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B. giganteus / G. portentosa questions! :-D


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Hello!

I haven't been on in a while... :P

But, I now have two questions that I was hoping someone knows the answer to:

1: How do I sex Blaberus giganteus?

2: I was under the impression that Gromphadorhina portentosa only eject their eggs to dry the case and then hold them until they hatch... True? I recently seperated about a third of my culture in hopes of seeing some nymphs, as they've reached their "cap" for this cage size it seems. I just gave them a water refill, and noticed two egg cases laying on top of the silk leaves in the enclosure. Are these eggs done for? I was hoping they would produce nymphs after the move, not abort them! :mellow:

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I don't think u will get any nymphs from the aborted ooths. I don't know of anyone that has had much luck, usually they turn yellow and dry out quickly.

Also I was under the assumption that all roaches were the sexed the same way, by the last abdominal segment. Large/wide being female and small/pointed being male.

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  • 4 weeks later...

I don't think u will get any nymphs from the aborted ooths. I don't know of anyone that has had much luck, usually they turn yellow and dry out quickly.

Well... I got a healthy crop babies from the hisser ooths. Sweet.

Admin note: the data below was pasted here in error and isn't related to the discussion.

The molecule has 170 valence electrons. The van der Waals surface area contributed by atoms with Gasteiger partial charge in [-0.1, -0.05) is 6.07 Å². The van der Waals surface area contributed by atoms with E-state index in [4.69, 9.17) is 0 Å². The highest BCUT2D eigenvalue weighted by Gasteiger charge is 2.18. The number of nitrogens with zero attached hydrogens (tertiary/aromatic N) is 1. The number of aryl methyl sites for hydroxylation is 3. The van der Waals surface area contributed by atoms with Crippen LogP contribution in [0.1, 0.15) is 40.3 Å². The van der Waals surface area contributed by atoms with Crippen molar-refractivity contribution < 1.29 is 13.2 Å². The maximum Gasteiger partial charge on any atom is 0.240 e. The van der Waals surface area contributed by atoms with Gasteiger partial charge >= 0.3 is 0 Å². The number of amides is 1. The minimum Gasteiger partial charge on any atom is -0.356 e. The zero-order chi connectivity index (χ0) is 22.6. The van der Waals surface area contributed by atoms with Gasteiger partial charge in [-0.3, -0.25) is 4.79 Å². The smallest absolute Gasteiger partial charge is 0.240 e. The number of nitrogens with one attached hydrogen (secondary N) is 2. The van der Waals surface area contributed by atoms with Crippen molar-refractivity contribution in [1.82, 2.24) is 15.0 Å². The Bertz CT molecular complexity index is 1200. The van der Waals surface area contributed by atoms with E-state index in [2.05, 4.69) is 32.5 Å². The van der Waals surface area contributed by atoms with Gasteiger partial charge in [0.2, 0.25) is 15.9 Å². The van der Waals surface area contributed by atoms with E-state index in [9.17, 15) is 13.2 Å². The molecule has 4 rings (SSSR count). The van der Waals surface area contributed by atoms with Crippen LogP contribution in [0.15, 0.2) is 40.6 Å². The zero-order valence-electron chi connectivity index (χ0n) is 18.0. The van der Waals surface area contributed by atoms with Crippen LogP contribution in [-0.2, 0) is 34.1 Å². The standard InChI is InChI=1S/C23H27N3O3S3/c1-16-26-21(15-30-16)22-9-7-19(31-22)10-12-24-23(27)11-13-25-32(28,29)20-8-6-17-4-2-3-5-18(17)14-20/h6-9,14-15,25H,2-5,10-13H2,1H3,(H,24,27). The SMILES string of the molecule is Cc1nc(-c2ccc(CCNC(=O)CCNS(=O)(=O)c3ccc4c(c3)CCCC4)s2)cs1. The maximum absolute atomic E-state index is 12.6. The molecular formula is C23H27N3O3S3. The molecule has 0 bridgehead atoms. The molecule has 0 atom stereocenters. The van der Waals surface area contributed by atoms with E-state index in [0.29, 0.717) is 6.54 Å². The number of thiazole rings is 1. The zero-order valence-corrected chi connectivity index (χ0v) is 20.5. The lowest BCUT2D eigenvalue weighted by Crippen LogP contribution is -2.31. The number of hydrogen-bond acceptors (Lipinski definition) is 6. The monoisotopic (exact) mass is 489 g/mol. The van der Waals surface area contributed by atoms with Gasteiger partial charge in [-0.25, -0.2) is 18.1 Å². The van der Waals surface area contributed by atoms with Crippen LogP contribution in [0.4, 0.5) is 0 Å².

Also I was under the assumption that all roaches were the sexed the same way, by the last abdominal segment. Large/wide being female and small/pointed being male.

I'd never really looked into sexing my roaches, so thanks for the information.

I do not think that sexing is limited to this method, however. For example, it's much easier to tell my G. portentosa apart by their more obvious features: the males have horns, hairy antennae, and a different look to them. I was just wondering if there were any features that were more obvious for the B. giganteus.

Surely someone here raises them?! I'll go ask on Mantid forum.

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Nothing wrong with the last-segment method, right? Adult male Blaberus usually have thinner, more tapered abdomens overall, and their wings often reach farther past the abdomen than females'.

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The last segment technique is what I do. I find that the differences in appearance of genders for some roach species can be subtle.

I find that to be sure on certain species' genders is to look at the last segments. My Eurycotis floridana males and females look very similar to eacher, at a glance. I still have to look at their rears from time to time, the last tergum,(dorsal segment)is shaped a little differently, but is easy to view.

My Blaberus species' males look like a little notch has been "bitten" off of the tips of their last ventral segments. I guess that is another way, but I haven't seen B. giganteus that closely.

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